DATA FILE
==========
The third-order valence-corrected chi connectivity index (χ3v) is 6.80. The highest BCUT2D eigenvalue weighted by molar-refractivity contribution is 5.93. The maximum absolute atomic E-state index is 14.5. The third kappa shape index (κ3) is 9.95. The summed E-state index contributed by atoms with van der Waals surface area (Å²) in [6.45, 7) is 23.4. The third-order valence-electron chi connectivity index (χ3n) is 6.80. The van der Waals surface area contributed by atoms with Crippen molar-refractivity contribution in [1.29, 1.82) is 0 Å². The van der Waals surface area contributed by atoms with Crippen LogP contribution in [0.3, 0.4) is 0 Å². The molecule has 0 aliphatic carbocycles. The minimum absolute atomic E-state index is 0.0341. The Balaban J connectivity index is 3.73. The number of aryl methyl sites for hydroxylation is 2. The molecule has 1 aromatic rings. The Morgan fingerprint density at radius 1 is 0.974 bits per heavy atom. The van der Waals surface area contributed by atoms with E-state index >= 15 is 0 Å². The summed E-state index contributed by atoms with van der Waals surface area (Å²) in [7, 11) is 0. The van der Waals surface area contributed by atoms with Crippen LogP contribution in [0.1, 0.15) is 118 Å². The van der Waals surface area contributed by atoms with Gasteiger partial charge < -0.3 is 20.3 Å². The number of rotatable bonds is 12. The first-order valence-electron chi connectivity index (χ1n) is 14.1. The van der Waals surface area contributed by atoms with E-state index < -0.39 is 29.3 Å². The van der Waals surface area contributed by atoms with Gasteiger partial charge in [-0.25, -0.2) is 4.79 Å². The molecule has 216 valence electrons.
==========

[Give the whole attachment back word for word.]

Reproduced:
The third-order valence-corrected chi connectivity index (χ3v) is 6.80. The highest BCUT2D eigenvalue weighted by molar-refractivity contribution is 5.93. The maximum absolute atomic E-state index is 14.5. The third kappa shape index (κ3) is 9.95. The summed E-state index contributed by atoms with van der Waals surface area (Å²) in [6.45, 7) is 23.4. The third-order valence-electron chi connectivity index (χ3n) is 6.80. The van der Waals surface area contributed by atoms with Crippen molar-refractivity contribution in [1.29, 1.82) is 0 Å². The van der Waals surface area contributed by atoms with Crippen LogP contribution in [0.3, 0.4) is 0 Å². The molecule has 0 aliphatic carbocycles. The minimum absolute atomic E-state index is 0.0341. The Balaban J connectivity index is 3.73. The number of aryl methyl sites for hydroxylation is 2. The molecule has 1 aromatic rings. The Morgan fingerprint density at radius 1 is 0.974 bits per heavy atom. The van der Waals surface area contributed by atoms with E-state index >= 15 is 0 Å². The summed E-state index contributed by atoms with van der Waals surface area (Å²) in [7, 11) is 0. The van der Waals surface area contributed by atoms with Crippen LogP contribution in [0.1, 0.15) is 118 Å². The van der Waals surface area contributed by atoms with Gasteiger partial charge < -0.3 is 20.3 Å². The number of rotatable bonds is 12. The first-order valence-electron chi connectivity index (χ1n) is 14.1. The van der Waals surface area contributed by atoms with E-state index < -0.39 is 29.3 Å². The van der Waals surface area contributed by atoms with Gasteiger partial charge in [-0.25, -0.2) is 4.79 Å². The molecule has 216 valence electrons.